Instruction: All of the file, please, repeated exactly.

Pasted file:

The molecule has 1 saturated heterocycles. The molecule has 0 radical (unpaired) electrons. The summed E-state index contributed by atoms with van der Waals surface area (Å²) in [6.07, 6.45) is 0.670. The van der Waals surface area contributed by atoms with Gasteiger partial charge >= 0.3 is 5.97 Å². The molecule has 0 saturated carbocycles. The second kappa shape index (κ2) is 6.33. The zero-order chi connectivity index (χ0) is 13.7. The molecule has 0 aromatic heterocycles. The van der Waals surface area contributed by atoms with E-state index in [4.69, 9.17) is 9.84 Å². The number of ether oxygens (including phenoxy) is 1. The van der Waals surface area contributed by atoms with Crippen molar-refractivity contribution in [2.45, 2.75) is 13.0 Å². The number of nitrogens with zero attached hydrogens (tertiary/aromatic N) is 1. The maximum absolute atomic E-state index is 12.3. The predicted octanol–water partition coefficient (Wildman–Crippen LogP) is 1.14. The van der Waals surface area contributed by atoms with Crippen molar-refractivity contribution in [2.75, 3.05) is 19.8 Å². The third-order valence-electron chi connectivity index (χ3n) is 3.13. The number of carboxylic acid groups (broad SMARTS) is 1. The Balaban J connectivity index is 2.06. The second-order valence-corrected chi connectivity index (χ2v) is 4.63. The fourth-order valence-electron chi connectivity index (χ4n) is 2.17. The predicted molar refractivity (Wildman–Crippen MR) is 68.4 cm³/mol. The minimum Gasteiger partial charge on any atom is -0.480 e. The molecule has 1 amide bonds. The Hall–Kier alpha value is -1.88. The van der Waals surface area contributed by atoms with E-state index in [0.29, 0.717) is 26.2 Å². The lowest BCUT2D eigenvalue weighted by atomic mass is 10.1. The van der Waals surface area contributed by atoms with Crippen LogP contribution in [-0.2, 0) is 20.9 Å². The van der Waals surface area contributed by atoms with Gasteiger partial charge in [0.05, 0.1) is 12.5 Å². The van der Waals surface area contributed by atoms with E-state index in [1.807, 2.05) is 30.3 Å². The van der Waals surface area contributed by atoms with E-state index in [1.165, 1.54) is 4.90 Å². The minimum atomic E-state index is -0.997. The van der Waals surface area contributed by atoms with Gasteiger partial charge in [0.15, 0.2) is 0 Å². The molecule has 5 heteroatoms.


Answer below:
The molecule has 1 saturated heterocycles. The molecule has 0 radical (unpaired) electrons. The summed E-state index contributed by atoms with van der Waals surface area (Å²) in [6.07, 6.45) is 0.670. The van der Waals surface area contributed by atoms with Gasteiger partial charge >= 0.3 is 5.97 Å². The molecule has 0 saturated carbocycles. The second kappa shape index (κ2) is 6.33. The zero-order chi connectivity index (χ0) is 13.7. The molecule has 0 aromatic heterocycles. The van der Waals surface area contributed by atoms with E-state index in [4.69, 9.17) is 9.84 Å². The number of ether oxygens (including phenoxy) is 1. The van der Waals surface area contributed by atoms with Crippen molar-refractivity contribution in [2.45, 2.75) is 13.0 Å². The number of nitrogens with zero attached hydrogens (tertiary/aromatic N) is 1. The maximum absolute atomic E-state index is 12.3. The predicted octanol–water partition coefficient (Wildman–Crippen LogP) is 1.14. The van der Waals surface area contributed by atoms with Crippen molar-refractivity contribution in [2.75, 3.05) is 19.8 Å². The third-order valence-electron chi connectivity index (χ3n) is 3.13. The number of carboxylic acid groups (broad SMARTS) is 1. The Balaban J connectivity index is 2.06. The second-order valence-corrected chi connectivity index (χ2v) is 4.63. The fourth-order valence-electron chi connectivity index (χ4n) is 2.17. The predicted molar refractivity (Wildman–Crippen MR) is 68.4 cm³/mol. The minimum Gasteiger partial charge on any atom is -0.480 e. The molecule has 1 amide bonds. The Hall–Kier alpha value is -1.88. The van der Waals surface area contributed by atoms with E-state index in [0.29, 0.717) is 26.2 Å². The lowest BCUT2D eigenvalue weighted by atomic mass is 10.1. The van der Waals surface area contributed by atoms with Crippen LogP contribution in [-0.2, 0) is 20.9 Å². The van der Waals surface area contributed by atoms with Gasteiger partial charge in [0.05, 0.1) is 12.5 Å². The van der Waals surface area contributed by atoms with E-state index in [1.807, 2.05) is 30.3 Å². The van der Waals surface area contributed by atoms with E-state index in [1.165, 1.54) is 4.90 Å². The minimum atomic E-state index is -0.997. The van der Waals surface area contributed by atoms with Gasteiger partial charge in [0.15, 0.2) is 0 Å². The molecule has 5 heteroatoms.